An orchard in West Dorset has been restored using traditional fruit tree varieties.
Pitt Farm is a family run 46 hectare sheep and beef farm, situated near Whitchurch Canonicorum in West Dorset. The farmer has never participated in Countryside Stewardship schemes but previously has worked on biodiversity projects on the farm with Dorset Wildlife Trust (DWT) and the Dorset AONB Partnership.
‘Occasional orchards’ are listed within the key characteristics and special qualities of this Landscape Character Area and historical maps from around 1900 show a half moon shaped field to have been planted as orchard in the early part of the 20th Century. Whilst not showing on any formal orchard inventory, the farmer and his sister, remembered the orchard in this location from their childhood, and believe the last fruit tree was removed from it in the 1960s. Since then, this field had a life as a community potato field, but had subsequently grassed over, and wasn’t floristically rich.
The farmer was keen to reinstate the orchard, and DWT were able to suggest a list of local apple varieties and a local suitable supplier. Discussion with the Protected Landscapes team confirmed that this scheme fitted with elements of all four Farming in Protected Landscapes themes.
- Farming in Protected Landscapes Grant awarded: £3,720.
- Other sources of funding: volunteer time, farmer time to prepare the ground, but no other cash funding.
The objective of this project was to reinstate the orchard in this 0.18 hectare field using traditional varieties. Such tree planting would contribute towards carbon storage within the Climate theme, and would restore lost orchard habitat and associated species as part of the Nature theme. Volunteers would help with the planting, which meant that the project would support volunteer activity that contributes to the conservation and enhancement of the landscape (People theme), and the character of the landscape would be reinforced (Place theme).
The farmer prepared the site using existing machinery, and ordered all of the materials and fruit trees. DWT then led a group of volunteers in January 2022 to assist in planting 30 trees, spaced out in rows for easy access for maintenance, and to install the tree guards. The trees were mainly apple varieties including the rarer Lord Lambourne, Warrier and Tom Putt, but also some pear, cherry and plums were included in the scheme. The Countryside Stewardship prescription for orchard tree planting was followed.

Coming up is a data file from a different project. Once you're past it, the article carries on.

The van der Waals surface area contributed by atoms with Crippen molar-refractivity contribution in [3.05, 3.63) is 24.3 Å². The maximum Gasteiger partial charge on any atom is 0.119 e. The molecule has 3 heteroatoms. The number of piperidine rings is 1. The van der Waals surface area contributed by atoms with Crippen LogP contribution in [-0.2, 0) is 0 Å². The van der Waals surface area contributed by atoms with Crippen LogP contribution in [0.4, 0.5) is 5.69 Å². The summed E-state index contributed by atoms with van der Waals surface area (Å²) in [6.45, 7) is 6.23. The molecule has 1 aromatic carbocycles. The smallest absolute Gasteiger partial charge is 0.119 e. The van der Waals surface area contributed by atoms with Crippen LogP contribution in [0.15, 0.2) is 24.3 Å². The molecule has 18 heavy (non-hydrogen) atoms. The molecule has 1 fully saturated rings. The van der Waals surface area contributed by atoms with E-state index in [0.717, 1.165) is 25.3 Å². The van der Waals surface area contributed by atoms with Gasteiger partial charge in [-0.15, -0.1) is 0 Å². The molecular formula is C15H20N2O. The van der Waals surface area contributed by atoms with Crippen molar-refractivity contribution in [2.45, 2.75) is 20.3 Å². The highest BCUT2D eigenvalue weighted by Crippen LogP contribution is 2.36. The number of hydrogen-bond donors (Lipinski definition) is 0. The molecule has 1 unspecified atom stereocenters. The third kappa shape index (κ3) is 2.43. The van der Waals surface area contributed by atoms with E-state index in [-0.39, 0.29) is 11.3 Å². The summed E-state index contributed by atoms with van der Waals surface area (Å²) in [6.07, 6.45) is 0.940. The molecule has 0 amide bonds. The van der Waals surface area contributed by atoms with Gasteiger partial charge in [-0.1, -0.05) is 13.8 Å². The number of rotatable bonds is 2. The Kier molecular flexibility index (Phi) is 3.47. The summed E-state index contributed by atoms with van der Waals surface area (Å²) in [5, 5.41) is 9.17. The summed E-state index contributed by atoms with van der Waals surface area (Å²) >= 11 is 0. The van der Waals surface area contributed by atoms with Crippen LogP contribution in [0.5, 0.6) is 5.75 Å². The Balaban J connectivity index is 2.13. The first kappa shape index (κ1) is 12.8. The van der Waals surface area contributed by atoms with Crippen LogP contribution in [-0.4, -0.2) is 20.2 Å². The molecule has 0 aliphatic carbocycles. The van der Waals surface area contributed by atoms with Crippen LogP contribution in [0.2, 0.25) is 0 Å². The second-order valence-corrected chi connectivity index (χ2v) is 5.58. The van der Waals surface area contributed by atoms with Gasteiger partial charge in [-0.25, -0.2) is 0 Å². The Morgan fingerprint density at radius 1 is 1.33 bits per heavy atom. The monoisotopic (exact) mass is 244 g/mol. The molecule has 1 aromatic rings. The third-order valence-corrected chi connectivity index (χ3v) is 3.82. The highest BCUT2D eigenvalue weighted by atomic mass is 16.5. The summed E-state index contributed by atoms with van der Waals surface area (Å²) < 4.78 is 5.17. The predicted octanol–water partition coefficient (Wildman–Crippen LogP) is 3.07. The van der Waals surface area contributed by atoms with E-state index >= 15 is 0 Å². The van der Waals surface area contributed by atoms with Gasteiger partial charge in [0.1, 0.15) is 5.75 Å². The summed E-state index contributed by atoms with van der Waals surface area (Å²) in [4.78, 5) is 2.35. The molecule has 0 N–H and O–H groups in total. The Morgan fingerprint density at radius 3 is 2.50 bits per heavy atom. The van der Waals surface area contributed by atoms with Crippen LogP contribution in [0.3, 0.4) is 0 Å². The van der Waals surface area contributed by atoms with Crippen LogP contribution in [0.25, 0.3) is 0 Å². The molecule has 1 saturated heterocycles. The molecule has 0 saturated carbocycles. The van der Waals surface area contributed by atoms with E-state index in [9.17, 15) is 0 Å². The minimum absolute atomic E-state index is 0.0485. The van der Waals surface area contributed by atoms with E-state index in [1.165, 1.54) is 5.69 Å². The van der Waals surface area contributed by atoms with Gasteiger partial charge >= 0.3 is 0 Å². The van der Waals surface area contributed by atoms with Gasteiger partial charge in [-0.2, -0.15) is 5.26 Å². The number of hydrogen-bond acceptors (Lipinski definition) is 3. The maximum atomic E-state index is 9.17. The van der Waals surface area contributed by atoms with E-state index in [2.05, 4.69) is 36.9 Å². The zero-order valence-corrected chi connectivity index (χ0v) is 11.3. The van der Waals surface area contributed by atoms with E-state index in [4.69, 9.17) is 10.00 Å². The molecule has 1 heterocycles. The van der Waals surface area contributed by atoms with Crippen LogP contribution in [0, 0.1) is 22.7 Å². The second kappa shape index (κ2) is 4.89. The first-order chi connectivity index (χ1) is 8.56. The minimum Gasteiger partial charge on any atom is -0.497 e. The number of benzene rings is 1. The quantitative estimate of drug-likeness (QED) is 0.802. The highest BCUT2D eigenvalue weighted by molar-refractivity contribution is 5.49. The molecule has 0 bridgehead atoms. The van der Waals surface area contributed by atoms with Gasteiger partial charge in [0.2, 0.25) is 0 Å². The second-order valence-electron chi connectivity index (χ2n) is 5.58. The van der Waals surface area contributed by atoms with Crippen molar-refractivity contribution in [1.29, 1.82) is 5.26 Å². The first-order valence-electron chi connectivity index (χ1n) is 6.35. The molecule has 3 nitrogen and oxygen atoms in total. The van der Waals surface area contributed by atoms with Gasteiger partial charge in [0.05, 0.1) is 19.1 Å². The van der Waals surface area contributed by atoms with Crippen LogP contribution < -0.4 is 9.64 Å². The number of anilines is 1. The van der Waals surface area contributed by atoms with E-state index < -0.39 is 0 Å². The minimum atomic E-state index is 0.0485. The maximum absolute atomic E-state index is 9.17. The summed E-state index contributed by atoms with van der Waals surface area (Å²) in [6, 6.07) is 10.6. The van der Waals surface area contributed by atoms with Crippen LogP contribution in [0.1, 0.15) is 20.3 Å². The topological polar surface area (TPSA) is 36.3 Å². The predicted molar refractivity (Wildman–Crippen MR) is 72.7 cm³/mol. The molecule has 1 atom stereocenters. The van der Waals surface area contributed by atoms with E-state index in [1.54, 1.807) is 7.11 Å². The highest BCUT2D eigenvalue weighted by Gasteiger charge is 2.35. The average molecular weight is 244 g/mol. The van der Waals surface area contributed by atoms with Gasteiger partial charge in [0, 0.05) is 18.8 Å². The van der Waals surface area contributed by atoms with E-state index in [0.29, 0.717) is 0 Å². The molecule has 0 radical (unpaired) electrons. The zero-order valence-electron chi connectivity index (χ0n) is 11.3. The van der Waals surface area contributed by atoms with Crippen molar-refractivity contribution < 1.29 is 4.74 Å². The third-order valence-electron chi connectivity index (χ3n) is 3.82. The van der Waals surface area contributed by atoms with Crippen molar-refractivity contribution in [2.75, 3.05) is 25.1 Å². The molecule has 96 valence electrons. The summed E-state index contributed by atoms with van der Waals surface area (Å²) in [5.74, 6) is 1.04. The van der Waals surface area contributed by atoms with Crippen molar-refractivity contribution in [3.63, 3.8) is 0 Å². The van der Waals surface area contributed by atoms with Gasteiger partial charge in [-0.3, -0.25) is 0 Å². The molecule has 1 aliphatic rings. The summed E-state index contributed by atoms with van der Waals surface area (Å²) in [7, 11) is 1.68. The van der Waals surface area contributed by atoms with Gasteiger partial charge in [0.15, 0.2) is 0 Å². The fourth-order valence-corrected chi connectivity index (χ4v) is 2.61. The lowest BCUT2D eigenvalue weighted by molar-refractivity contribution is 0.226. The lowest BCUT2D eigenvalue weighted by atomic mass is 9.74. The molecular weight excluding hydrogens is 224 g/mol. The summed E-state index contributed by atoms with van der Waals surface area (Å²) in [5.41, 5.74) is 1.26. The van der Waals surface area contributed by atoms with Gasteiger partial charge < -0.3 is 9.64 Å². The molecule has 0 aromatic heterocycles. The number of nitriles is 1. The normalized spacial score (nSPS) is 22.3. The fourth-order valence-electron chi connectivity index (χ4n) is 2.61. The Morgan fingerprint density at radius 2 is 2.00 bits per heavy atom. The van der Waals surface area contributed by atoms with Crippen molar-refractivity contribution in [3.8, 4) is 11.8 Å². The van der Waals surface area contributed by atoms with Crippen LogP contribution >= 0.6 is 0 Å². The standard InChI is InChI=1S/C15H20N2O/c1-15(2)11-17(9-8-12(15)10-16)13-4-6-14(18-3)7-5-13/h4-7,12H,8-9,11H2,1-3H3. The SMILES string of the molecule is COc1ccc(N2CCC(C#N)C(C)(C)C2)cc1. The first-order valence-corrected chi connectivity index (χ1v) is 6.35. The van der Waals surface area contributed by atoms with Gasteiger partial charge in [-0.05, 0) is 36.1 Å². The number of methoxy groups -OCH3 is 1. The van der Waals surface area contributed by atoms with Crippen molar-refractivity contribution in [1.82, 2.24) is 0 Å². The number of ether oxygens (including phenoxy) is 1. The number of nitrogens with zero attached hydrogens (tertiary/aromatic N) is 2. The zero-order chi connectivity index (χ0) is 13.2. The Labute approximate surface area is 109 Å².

By reinstating this orchard, there is now increased habitat for wildlife and potential for carbon storage at the site, and a lost landscape feature of the area has been recovered. Conserving traditional orchards containing local varieties helps safeguard the future of historical varieties and enhances crop biodiversity. More people have been able to be involved in volunteering in the Protected Landscape.
An additional benefit of the project came about when Protected Landscapes staff put the farmer in touch with an estate in North Dorset which was rationalising their orchards. They were offering unwanted rootstock for sale at a very reasonable price, so the famer used his own funds to acquire another 20 healthy apple trees to extend the scheme to 50 new trees planted in total.
Sourcing rare varieties of fruit trees can take time, and do sell out quickly, so place orders as early as possible.
“We are all very excited to have the orchard back with many of the varieties we remember as children. Now we can’t wait for the first sign of blossom!”